Growing lilacs in the garden

I’d like to have met Father Fiala but, alas, he died in 1990, before my passion for lilacs showed itself. Parish priest, college professor and high school principal, John Fiala wrote the classic book on this group of ornamental hardy shrubs (Lilacs: The Genus Syringa, Timber Press, 1988). In it, he advises the reader, whom he addresses as ‘mon bon jardinier’, to ‘read this volume carefully, for in it I share with you some of my life and my love in our common friends the lilacs!’

And, of course, along with his own passion for these highly scented, spring flowering wonders, Fr Fiala offers a huge amount of botanical history and horticultural knowledge. Yet there’s more to his scribblings on lilacs than chromosome counts and pigmentation theory there are yarns enough to keep the most exhausted of gardeners awake through the small hours and I consult them regularly in my own modest quest for these seductive plants. No lilac is native to Fr Fiala’s United States, although they seem to have flourished on American soil since they were taken there by the earliest settlers. Lilacs also rooted deeply in American poetry and journals.

Walt Whitman aside, Thomas Jefferson and George Washington both made reference to them when writing about their gardens, and at least one nursery at Flushing on Long Island was offering a selection of them for sale as long ago as 1800. Here at Bryan’s Ground, I have so far stuck mostly to species (that’s to say, naturally occurring) lilacs, finding their generally smaller flower heads more in keeping with the other trees and shrubs in my small arboretum. That’s not to say I’m missing out on some alluring colours, or the lilac’s renowned fragrance.

Syringa yunnanensis was discovered in China’s Yunnan Province in 1887 by Abbé Delavay (like Fr Fiala, also a man of the cloth, and for whom several other fragrant plants are named). Like most lilacs, it will eventually reach 12ft?15ft in height and, in common with many other late season species, it doesn’t send up suckers. Unlike the blowsy lilacs familiar to cottage gardens every where, this one is positively demure. S. reflexa on the other hand found in central China by Cotswold born planthunter E. H. Wilson in 1904 is ‘one of the princes of Lilacdom’. It flowers in June here in Herefordshire, with broad trusses like wisteria up to 8in long.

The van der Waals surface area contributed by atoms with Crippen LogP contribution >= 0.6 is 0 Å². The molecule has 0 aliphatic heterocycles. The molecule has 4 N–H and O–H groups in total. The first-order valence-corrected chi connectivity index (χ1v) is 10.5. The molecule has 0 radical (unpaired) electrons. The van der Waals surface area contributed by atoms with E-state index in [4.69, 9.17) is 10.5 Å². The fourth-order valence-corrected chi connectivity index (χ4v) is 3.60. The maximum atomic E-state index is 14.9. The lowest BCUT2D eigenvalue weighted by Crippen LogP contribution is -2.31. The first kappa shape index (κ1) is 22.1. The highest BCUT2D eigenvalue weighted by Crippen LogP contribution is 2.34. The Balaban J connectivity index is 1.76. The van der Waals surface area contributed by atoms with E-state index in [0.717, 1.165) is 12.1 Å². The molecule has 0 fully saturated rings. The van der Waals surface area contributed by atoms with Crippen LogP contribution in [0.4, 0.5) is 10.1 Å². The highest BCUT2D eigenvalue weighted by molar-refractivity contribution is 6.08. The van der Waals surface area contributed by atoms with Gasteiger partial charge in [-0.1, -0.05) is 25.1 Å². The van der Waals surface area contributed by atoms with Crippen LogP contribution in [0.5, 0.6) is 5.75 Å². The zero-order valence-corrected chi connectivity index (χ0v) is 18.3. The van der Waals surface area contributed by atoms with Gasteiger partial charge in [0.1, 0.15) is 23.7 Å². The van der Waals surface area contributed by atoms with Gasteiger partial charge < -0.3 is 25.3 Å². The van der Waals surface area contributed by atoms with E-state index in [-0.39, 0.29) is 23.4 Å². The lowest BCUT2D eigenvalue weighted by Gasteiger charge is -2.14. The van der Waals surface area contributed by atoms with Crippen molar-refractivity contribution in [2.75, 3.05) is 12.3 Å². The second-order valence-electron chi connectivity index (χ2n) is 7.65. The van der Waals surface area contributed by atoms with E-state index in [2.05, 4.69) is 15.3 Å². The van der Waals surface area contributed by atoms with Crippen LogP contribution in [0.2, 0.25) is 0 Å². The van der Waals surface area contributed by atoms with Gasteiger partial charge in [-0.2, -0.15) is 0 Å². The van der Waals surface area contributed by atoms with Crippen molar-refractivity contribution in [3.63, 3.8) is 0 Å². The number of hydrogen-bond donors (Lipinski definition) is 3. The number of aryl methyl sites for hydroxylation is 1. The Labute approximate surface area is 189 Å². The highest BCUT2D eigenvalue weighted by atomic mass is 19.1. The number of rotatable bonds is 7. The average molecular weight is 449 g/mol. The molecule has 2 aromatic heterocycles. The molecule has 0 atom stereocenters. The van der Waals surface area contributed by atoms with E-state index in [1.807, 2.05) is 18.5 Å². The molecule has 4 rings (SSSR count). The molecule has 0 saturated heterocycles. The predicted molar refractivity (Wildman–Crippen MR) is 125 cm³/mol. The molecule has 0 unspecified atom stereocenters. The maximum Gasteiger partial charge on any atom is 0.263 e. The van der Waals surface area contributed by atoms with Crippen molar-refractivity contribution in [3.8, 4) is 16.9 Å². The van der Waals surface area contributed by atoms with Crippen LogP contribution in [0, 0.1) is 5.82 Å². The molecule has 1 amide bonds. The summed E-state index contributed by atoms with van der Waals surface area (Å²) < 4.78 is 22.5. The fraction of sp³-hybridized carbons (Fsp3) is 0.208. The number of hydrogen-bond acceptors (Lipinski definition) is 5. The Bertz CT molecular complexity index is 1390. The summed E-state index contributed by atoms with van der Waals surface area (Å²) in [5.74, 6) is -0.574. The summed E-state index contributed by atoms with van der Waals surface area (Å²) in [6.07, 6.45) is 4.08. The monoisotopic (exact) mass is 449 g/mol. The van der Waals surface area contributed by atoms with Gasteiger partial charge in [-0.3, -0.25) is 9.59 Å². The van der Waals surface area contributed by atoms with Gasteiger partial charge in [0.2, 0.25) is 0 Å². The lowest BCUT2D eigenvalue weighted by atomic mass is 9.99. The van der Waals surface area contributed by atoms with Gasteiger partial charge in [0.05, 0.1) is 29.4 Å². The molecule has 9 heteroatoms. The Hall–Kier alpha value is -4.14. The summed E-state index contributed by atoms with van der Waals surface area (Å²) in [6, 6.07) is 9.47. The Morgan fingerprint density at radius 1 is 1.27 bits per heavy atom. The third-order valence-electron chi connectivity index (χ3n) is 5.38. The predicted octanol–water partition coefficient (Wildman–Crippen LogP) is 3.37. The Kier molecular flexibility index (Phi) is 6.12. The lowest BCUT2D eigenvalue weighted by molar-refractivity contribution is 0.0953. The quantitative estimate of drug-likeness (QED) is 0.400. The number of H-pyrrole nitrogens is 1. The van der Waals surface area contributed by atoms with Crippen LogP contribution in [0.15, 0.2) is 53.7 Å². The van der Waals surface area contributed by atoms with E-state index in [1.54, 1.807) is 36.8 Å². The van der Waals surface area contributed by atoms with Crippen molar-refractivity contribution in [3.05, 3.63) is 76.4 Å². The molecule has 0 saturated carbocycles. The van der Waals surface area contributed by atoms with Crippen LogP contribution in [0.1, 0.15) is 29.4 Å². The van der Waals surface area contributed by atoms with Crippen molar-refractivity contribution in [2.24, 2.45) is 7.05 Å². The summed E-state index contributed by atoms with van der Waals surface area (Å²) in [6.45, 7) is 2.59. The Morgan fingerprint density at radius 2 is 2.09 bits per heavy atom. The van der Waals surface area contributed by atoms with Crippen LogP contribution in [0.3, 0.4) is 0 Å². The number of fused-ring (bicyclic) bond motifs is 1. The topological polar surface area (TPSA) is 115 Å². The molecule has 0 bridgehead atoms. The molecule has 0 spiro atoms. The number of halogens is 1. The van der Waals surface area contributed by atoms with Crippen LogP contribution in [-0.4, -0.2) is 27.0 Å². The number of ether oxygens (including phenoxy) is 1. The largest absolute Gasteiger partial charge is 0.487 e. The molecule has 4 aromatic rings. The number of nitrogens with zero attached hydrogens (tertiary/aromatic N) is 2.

When flowering is over, lilacs are not the prettiest of garden inhabitants, so don’t squander your prime positions on them; rather, place them in the shade of larger trees, as partial sunlight will suffice, or a woodland edge, if you have it. Nor are lilacs over fussy about soil, yet they thrive best on chalky, well drained land. Ours is loamy clay over gravel, which also seems to their liking.

Heavy soil, however, is not ideal for good results in the kitchen garden. I grow most of our vegetables, herbs and salads in raised beds and containers, and this has given me the chance to provide optimum conditions for carrots. Elizabeth David’s glazed carrots (finished with butter, sugar and fresh mint) are a regular treat in this house, and although the dish can be made well enough with old roots, it rises to a higher plane when young, naturally sweet carrots are used.

Joy Larkcom reminds us (in Grow Your Own Vegetables, Frances Lincoln, 2002) that carrots ‘thrive in light, deep, fertile, stone free, well drained soil’, and a raised bed or defunct animal feeding trough is the perfect place to contrive the right soil mix. In one, I have replaced about half the earth with sharp sand and incorporated some well rotted compost. This not only provides a nurturing seed bed for the carrots’ start in life, it also gives them the depth they need to develop and to prevent ‘forking’. They also pull more cleanly.

Growing early, mid and late season varieties, I can keep a fresh supply of carrots going for up to nine months of the year. I start with round-rooted Nantes and finger shaped Amsterdam cultivars, moving on to Chantenay varieties for a main crop. Carrot fly has not been a problem, due perhaps to the plants being grown in a confined space. But where it is a problem, it can be alleviated by planting a ‘hedge’ of herbs or some other vegetable around the carrot patch.